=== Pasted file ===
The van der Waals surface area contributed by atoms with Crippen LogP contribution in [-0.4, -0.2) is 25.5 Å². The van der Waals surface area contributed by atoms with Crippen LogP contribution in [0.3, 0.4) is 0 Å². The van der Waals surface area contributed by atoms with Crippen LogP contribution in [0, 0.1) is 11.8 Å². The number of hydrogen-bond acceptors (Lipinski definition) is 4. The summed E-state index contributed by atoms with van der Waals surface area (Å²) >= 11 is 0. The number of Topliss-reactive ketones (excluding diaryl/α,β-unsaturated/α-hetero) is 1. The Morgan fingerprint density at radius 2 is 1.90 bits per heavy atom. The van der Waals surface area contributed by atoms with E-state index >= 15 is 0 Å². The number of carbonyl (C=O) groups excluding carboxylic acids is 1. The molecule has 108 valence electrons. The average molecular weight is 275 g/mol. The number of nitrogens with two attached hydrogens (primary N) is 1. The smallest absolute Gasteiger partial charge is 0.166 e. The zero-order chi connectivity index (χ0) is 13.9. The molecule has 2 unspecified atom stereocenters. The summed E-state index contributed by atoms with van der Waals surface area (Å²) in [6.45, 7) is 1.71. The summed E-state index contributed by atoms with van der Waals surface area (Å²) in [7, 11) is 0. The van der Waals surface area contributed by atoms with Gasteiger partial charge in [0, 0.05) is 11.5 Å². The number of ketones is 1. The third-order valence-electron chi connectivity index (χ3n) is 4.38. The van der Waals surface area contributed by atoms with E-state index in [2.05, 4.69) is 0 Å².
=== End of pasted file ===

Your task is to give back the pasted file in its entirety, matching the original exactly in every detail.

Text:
The van der Waals surface area contributed by atoms with Crippen LogP contribution in [-0.4, -0.2) is 25.5 Å². The van der Waals surface area contributed by atoms with Crippen LogP contribution in [0.3, 0.4) is 0 Å². The van der Waals surface area contributed by atoms with Crippen LogP contribution in [0, 0.1) is 11.8 Å². The number of hydrogen-bond acceptors (Lipinski definition) is 4. The summed E-state index contributed by atoms with van der Waals surface area (Å²) >= 11 is 0. The number of Topliss-reactive ketones (excluding diaryl/α,β-unsaturated/α-hetero) is 1. The Morgan fingerprint density at radius 2 is 1.90 bits per heavy atom. The van der Waals surface area contributed by atoms with E-state index >= 15 is 0 Å². The number of carbonyl (C=O) groups excluding carboxylic acids is 1. The molecule has 108 valence electrons. The average molecular weight is 275 g/mol. The number of nitrogens with two attached hydrogens (primary N) is 1. The smallest absolute Gasteiger partial charge is 0.166 e. The zero-order chi connectivity index (χ0) is 13.9. The molecule has 2 unspecified atom stereocenters. The summed E-state index contributed by atoms with van der Waals surface area (Å²) in [6.45, 7) is 1.71. The summed E-state index contributed by atoms with van der Waals surface area (Å²) in [7, 11) is 0. The van der Waals surface area contributed by atoms with Gasteiger partial charge in [0, 0.05) is 11.5 Å². The number of ketones is 1. The third-order valence-electron chi connectivity index (χ3n) is 4.38. The van der Waals surface area contributed by atoms with E-state index in [2.05, 4.69) is 0 Å².